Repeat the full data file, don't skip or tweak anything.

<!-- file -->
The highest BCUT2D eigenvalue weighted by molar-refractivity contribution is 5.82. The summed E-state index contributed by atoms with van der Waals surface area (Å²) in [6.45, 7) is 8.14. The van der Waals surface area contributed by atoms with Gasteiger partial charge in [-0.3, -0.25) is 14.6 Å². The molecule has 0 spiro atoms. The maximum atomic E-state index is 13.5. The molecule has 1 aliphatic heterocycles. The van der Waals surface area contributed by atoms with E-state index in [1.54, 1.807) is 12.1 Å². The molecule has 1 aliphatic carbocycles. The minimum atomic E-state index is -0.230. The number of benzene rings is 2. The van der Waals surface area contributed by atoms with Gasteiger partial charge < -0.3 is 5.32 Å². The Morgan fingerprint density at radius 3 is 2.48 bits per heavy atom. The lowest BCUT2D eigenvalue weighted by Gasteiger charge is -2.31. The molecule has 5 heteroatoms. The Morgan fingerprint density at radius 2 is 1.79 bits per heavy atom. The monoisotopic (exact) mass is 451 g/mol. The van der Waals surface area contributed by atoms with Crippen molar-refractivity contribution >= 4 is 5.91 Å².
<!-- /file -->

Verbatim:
The highest BCUT2D eigenvalue weighted by molar-refractivity contribution is 5.82. The summed E-state index contributed by atoms with van der Waals surface area (Å²) in [6.45, 7) is 8.14. The van der Waals surface area contributed by atoms with Gasteiger partial charge in [-0.3, -0.25) is 14.6 Å². The molecule has 0 spiro atoms. The maximum atomic E-state index is 13.5. The molecule has 1 aliphatic heterocycles. The van der Waals surface area contributed by atoms with E-state index in [1.54, 1.807) is 12.1 Å². The molecule has 1 aliphatic carbocycles. The minimum atomic E-state index is -0.230. The number of benzene rings is 2. The van der Waals surface area contributed by atoms with Gasteiger partial charge < -0.3 is 5.32 Å². The Morgan fingerprint density at radius 3 is 2.48 bits per heavy atom. The lowest BCUT2D eigenvalue weighted by Gasteiger charge is -2.31. The molecule has 5 heteroatoms. The Morgan fingerprint density at radius 2 is 1.79 bits per heavy atom. The monoisotopic (exact) mass is 451 g/mol. The van der Waals surface area contributed by atoms with Crippen molar-refractivity contribution >= 4 is 5.91 Å².